The treaties clarify two main aspects: first, the traditional right of reproduction continues to apply in the digital environment, and second, the right holders can verify if, how, when and where different consumers have online access to their creations.

These treaties were signed by many countries, some of which have accomplished with the obligation to ensure the protection of copyright in the digital environment, in particular, on the Internet.
Among these is the United States, in which the Copyright Act and the Digital Millennium Copyright Act, together have managed to handle copyright infringements occurred in that country, imposing fines and imprisonment, the establishment of a notice and takedown procedure, in which an Internet Service Provider can remove an infringing material found on a website; the scope of responsibility of these actors is regulated, and precautionary measures aimed at protecting the right can be obtained.

In U.S. and Europe, in addition to the existing laws, more aggressive policies regarding the protection of Internet copyright were tried to be created, including the once controversial “Stop Online Piracy Act” (SOPA), the “Preventing Real Online Threats to Economic Creativity and Theft of Intellectual Property Act” (PROTECT IP or PIPA), the “Online Protection & Enforcement of Digital Trade Act” (OPEN) and the “Anti-Counterfeiting Trade Agreement” (ACTA).

The implementation of these acts would have represented a limitation of freedom of speech of users and surveillance of their activities, there would have been removals of any type of information from Internet, and restrictions of a large percentage of network usage. In consequence, these proposals have been, to dated, suspended or abandoned.

In Europe, the legislation have struggled to unify the system, and due to the European Union Parliament directives that deal specifically with the protection of copyright in the digital environment in member countries, including Spain, its laws concerning the copyright protection have become to be similar as those from the U.S. The Internet Service Providers are allowed to remove any counterfeit and pirated work and the committees can monitor the activities that infringe copyrights.

France had managed to implement a graduated response system, in which if an Internet user committed any copyright infringement, outside the limitations established by law, is notified about the illegality of his/her actions and if the infringement continues, he/she would be prosecuted.

In Latin American countries, such as Chile and Mexico, there was no specific regulation or any proposal concerning the copyright protection on the Internet, and the common law was used to deal with conflicts related to these matters. However, rules that empower the enforcement of copyright protection on the Internet had been proposed.


Possible Actions for the Protection of Internet Copyright in the Dominican Republic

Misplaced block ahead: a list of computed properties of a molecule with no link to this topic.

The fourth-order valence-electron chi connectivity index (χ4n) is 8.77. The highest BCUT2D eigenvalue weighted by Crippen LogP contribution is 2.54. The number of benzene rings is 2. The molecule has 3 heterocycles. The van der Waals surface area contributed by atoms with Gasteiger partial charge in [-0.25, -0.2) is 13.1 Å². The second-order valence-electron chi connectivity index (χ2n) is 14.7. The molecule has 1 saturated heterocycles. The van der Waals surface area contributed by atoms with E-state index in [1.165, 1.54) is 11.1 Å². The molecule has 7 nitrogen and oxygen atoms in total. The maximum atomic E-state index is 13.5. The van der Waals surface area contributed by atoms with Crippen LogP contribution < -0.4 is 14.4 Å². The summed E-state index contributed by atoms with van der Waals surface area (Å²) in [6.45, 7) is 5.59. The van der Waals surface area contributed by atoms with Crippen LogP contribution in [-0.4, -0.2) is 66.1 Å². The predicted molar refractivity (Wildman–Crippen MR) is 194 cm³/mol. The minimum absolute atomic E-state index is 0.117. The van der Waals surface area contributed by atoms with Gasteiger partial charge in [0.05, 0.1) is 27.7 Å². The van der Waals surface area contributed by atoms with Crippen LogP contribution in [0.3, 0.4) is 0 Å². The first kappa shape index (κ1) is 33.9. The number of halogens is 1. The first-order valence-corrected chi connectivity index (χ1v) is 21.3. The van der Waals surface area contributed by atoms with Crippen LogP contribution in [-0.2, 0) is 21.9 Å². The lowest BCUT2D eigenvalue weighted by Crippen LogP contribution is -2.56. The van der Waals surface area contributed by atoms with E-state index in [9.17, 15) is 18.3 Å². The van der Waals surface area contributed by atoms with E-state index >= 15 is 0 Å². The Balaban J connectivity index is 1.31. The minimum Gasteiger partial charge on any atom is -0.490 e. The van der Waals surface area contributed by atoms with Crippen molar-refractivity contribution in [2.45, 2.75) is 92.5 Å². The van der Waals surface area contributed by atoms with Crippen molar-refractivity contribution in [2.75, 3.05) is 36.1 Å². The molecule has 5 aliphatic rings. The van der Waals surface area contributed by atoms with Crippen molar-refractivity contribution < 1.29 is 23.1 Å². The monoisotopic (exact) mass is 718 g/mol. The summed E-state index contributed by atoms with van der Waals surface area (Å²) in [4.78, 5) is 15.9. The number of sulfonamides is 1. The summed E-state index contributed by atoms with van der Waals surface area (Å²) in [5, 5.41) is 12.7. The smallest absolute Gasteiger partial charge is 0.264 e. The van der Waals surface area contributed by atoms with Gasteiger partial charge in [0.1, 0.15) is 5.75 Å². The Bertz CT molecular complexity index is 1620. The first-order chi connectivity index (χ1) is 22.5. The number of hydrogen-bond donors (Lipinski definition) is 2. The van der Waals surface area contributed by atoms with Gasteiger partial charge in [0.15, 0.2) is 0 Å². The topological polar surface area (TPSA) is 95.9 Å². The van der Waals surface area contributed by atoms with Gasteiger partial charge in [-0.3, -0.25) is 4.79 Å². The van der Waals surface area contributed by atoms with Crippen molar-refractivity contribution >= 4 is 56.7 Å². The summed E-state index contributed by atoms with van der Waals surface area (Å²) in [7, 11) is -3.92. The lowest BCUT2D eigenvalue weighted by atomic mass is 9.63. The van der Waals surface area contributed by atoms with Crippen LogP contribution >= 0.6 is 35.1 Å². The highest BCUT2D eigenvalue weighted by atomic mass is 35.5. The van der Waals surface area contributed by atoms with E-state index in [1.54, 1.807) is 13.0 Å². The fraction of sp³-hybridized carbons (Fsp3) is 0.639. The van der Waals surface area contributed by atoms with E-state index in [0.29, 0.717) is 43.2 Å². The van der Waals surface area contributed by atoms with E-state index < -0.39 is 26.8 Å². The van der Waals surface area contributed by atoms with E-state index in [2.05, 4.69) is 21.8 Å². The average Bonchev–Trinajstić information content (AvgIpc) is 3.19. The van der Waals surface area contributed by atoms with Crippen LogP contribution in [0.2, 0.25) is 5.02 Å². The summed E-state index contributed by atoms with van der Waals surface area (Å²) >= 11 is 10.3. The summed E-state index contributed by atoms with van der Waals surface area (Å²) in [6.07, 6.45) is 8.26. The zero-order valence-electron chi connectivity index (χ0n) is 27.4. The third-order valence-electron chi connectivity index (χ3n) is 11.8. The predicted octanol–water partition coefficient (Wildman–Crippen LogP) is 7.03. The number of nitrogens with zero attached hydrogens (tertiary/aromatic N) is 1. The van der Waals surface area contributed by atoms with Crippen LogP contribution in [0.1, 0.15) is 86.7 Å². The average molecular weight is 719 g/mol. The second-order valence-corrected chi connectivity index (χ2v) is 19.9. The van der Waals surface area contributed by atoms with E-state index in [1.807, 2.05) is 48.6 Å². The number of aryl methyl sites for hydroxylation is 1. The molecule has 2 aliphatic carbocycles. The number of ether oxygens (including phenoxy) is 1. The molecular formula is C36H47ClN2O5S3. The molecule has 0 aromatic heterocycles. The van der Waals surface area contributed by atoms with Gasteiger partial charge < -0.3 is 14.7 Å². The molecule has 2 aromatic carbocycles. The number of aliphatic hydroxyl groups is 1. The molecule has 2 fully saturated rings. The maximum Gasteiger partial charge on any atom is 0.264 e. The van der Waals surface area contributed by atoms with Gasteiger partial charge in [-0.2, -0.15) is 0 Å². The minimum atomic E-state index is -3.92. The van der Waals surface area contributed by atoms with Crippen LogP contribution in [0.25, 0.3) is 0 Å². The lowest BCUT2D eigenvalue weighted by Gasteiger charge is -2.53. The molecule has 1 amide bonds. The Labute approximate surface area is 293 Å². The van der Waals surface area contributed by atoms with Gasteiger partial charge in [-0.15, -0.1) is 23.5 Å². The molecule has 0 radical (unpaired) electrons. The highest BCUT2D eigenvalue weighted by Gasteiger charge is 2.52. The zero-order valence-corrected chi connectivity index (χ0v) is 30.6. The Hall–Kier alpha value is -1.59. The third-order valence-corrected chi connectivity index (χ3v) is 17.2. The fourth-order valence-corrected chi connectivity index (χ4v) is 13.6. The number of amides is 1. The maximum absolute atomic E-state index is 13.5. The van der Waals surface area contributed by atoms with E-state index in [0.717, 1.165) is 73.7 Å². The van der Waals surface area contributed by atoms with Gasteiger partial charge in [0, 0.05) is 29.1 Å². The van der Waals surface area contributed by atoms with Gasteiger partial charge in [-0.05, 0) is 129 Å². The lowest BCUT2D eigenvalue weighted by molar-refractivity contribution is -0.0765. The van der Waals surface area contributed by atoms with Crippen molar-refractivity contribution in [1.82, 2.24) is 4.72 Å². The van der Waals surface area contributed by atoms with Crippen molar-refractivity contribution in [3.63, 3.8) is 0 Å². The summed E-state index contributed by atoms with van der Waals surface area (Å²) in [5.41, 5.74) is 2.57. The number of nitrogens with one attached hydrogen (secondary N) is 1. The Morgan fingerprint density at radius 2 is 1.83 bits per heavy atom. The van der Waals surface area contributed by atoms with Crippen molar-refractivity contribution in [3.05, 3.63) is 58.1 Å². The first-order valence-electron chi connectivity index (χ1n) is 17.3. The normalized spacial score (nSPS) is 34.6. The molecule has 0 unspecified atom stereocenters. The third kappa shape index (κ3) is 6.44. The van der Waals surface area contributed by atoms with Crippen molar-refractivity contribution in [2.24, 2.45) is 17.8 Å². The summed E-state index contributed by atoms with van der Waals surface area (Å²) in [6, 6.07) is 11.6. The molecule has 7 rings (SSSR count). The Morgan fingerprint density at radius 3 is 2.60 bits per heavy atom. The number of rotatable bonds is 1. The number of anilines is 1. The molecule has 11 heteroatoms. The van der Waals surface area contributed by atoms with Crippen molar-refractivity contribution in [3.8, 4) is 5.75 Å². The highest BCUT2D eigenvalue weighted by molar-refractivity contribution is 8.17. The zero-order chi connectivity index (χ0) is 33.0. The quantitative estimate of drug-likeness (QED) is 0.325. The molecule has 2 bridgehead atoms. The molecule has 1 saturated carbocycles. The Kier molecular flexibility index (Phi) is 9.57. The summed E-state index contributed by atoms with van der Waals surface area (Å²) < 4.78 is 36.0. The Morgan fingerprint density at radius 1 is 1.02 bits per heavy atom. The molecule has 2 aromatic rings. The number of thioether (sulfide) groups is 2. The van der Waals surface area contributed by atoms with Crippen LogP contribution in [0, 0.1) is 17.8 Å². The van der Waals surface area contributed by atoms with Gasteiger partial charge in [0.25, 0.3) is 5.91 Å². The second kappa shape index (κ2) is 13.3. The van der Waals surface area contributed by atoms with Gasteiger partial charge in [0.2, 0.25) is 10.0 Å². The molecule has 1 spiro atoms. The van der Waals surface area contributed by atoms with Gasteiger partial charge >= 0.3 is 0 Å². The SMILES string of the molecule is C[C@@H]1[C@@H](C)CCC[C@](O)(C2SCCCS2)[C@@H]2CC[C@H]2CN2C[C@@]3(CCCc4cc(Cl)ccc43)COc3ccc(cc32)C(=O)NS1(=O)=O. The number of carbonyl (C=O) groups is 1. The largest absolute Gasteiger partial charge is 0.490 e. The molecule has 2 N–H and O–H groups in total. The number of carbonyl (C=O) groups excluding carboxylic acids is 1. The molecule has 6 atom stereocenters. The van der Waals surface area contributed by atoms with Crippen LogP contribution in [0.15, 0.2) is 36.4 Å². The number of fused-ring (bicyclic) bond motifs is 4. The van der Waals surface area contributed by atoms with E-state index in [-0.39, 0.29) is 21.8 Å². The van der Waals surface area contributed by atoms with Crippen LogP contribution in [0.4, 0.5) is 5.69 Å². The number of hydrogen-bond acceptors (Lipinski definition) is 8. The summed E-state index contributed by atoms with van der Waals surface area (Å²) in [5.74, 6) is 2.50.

In the Dominican scenario, there are no legal provisions focused specifically on Internet copyright protection. Despite this, rules found in our Constitution, International Conventions and law No. 65-00, compromise the Dominican judicial and legislative authorities to provide to authors an effective protection system if a copyright infringement in cyberspace occurs. Copyright is constantly protected, regardless of the form of expression or communication.

Therefore, from the dispositions found in Dominican laws on copyright, we could infer that a judge may order the removal of any element that violated copyrights found on a website, the offender can be condemned for the damages caused by the infringement, extended in accordance with the level of diffusion in the virtual environment, so the amount would be much higher than in the case of a violation that occurred on a physical medium; the offender could be condemned to prison if the offense on the Internet is serious enough. Furthermore, given the speed of the diffusion of information and protected materials on the Internet, it could be requested to a judge to impose any of the precautionary measures that are applicable to this environment. Those who participate in the execution of the crime, and those who supply services that are used for such execution, may be ordered to provide any relevant information to prevent the violation to continue.

ONDA, as an administrative copyright authority, as happens in France, Spain and Mexico, where there are Internet copyright surveillance administrative entities, could have a more active role in this circumstances, promoting alternatives for a proper and legal use of works protected by copyright, monitors infringing sites to empower the District Attorney to take the proper actions, and implement other functions given by law, in the digital environment.

It is pertinent to remark that in our system, besides ONDA, as the institution in charge of the enforcement of copyright, there are entities like DICAT, high-tech crimes surveillance and investigation units, which together can pursue unlawful copyright acts on the Internet, through mutual cooperation to ease the prosecution against infringements.

In view of the existing regulations regarding the liability of Internet Service Providers in foreign jurisdictions, the Dominican Republic needs to determine the liability rules and management of these actors, whose services contribute to the commission of illegal acts.

Thus, there are legal tools that allow the Dominican author to find protection in the face of a violation of his/her rights on the Internet; while we do not have specific legislation on the matter, law No. 65-00 has essential elements to protect copyright in the virtual space.

Considering the need for an effective judicial and administrative system to achieve Internet copyright protection, it is important to ensure the respect of the users on the cyberspace.